Today, on both Xbox and PlayStation’s digital storefronts on console, disabled players can find out accessibility information on certain video games without having to look up external accessibility reviews, and this is something I am incredibly happy about.
On both systems, a game’s developer can apply to have tags listed on their game’s store page that tell players prior to purchase that their game contains features from a list of common accessibility features.
Nintendo is the only one of the three major console makers to not feature any form of accessibility tags for games on their online storefront, and if the eShop for the Nintendo Switch 2 could implement this type of support, this would become an industry standard, something I've long been pushing to see happen.
Make sure disabled gamers know before purchase if a game is going to have features that they need to be able to play your game.
Looking at the most recent generation of home consoles, both Xbox and PlayStation have started dipping their toes into accessible packaging considerations, at least when it comes to their accessibility controllers.
The Xbox Adaptive Controller and PlayStation Access Controller both feature large loops to help make stickers on boxes easier to remove, a lack of cable ties on components in boxes, and other considerations designed to ensure disabled gamers require minimal assistance to open their new accessible devices.
Accessible packaging considerations are slowly becoming more common in the gaming space, and it’d be great to see Nintendo learn from these examples and integrate accessible packaging considerations directly into the box for the Nintendo Switch 2. Accessible packaging isn’t just for accessibility controllers.
System wide colour blindness filters
This one’s nice and simple. While automated colour blindness filters are not a great accessibility fix for colour blind gamers, they can in a pinch make some games playable that hadn't considered colourblindness when they were originally being designed.
Having system level filters to try and make certain colours more discernible from each other is something that the other console manufacturers are already doing, and something that Nintendo is behind the curve on adopting.
High Contrast support
High Contrast Mode visuals were first popularised by The Last of Us 2, and allow players to turn a game's world greyscale, while highlighting important interact-able elements in bright contrasting colours.
This feature has since started to pop up in non PlayStation titles, such as the recent Saints Row reboot, The Calisto Protocol, and Call of Duty, showing that PlayStation doesn’t have exclusive ownership of High Contrast Mode — a feature that I think is all the more useful on handheld consoles.
With handheld device screens smaller than a TV, seeing fine details can be more difficult on a handheld for some blind or partially sighted gamers. High contrast Mode support on small screen games helps make up the difference, and is a place where this tech could be really, really impactful.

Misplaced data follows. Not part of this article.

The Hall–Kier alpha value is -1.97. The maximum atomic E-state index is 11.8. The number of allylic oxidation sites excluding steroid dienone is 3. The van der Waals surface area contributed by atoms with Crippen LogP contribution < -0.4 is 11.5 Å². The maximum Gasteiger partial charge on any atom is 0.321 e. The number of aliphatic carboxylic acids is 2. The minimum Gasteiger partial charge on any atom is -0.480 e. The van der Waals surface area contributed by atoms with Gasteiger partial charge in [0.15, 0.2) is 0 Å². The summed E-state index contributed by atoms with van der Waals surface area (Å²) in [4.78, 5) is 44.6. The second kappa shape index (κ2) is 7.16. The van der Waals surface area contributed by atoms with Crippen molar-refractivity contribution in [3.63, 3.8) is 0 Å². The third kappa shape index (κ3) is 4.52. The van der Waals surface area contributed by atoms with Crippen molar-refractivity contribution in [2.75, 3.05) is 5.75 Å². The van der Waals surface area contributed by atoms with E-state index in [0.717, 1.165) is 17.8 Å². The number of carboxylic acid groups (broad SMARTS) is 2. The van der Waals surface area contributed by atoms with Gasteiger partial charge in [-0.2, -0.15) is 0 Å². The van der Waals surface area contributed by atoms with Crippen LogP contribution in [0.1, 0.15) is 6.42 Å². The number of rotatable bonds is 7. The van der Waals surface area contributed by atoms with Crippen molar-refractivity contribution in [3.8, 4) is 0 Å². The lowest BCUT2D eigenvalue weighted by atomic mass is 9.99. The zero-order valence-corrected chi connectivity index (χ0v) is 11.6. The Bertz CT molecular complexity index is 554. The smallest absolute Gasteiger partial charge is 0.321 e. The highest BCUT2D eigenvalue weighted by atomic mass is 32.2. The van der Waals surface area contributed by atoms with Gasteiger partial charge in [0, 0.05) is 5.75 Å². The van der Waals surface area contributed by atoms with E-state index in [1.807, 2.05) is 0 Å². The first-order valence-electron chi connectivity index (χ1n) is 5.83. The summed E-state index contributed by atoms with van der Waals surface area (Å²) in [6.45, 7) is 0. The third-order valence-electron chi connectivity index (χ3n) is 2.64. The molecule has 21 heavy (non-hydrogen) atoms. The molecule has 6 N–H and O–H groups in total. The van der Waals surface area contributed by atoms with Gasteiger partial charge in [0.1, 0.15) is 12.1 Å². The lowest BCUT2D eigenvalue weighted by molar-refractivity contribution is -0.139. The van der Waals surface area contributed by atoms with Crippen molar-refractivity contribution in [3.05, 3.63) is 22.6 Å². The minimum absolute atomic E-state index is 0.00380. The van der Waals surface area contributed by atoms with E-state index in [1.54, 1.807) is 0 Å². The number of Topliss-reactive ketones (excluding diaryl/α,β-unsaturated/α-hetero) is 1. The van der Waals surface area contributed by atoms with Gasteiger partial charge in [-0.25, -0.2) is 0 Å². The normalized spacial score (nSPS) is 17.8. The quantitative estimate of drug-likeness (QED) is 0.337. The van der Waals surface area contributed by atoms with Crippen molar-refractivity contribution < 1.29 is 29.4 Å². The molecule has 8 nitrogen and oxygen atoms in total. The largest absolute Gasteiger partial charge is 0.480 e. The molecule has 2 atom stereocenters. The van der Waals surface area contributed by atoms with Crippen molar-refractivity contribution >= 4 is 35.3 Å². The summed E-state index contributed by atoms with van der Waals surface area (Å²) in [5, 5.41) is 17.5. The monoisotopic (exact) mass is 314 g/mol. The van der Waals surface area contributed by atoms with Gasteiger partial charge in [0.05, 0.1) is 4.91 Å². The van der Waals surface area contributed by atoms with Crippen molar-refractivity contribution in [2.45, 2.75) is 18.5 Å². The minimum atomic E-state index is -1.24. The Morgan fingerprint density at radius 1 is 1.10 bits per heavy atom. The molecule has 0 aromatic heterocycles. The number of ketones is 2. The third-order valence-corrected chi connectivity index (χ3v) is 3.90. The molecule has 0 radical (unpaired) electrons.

While not something that technically requires a new generation of Nintendo hardware to implement, I’d love to see Nintendo in the near future start offering High Contrast Mode support in their first party releases.
Better first party accessibility design, settings, & messaging
Nintendo is, without a doubt, the weakest of the three console manufacturers right now when it comes to making sure that their first party video games are accessible, and that they're communicating accessibility information in advance of release to disabled players.
Nintendo frequently releases video games with unavoidable motion controls, games with basically zero accessibility settings options, games with mechanics that require hearing to engage with, and often lack even basic standards across their titles.
With Xbox and PlayStation today, I can pretty confidently rely on a certain set of features to appear across most titles that their studios release, and some knowledge of accessibility settings a week or so before the game releases, at the latest. I know a PlayStation published game will probably support High Contrast visuals, accessibility presets for common disability categories, and options to reduce button mashing inputs in games. I know an Xbox first party game will at the very least likely support customisable subtitles, difficulty modes, and options around text to speech support in menus.
Nintendo’s biggest issue when compared directly to Xbox and PlayStation today is one of inconsistent options and messaging.
You can’t rely on a Nintendo game to be accessible in the same way you might an Xbox or PlayStation title, and you certainly can’t count on them making that information known in advance of release.
While there are software and hardware accessibility changes Nintendo could implement with a Nintendo Switch 2, what the company really needs is a ground up change in how they think about accessibility in their core game design discussions.
Nintendo feels like it’s a noticeable step behind its closest competition in terms of acknowledging the direction the games industry is moving in terms of accessibility standards. Beyond making any one specific change, Nintendo really need to fundamentally get on board with a way of thinking that puts accessibility itself as a core pillar they consider worth the effort to work on.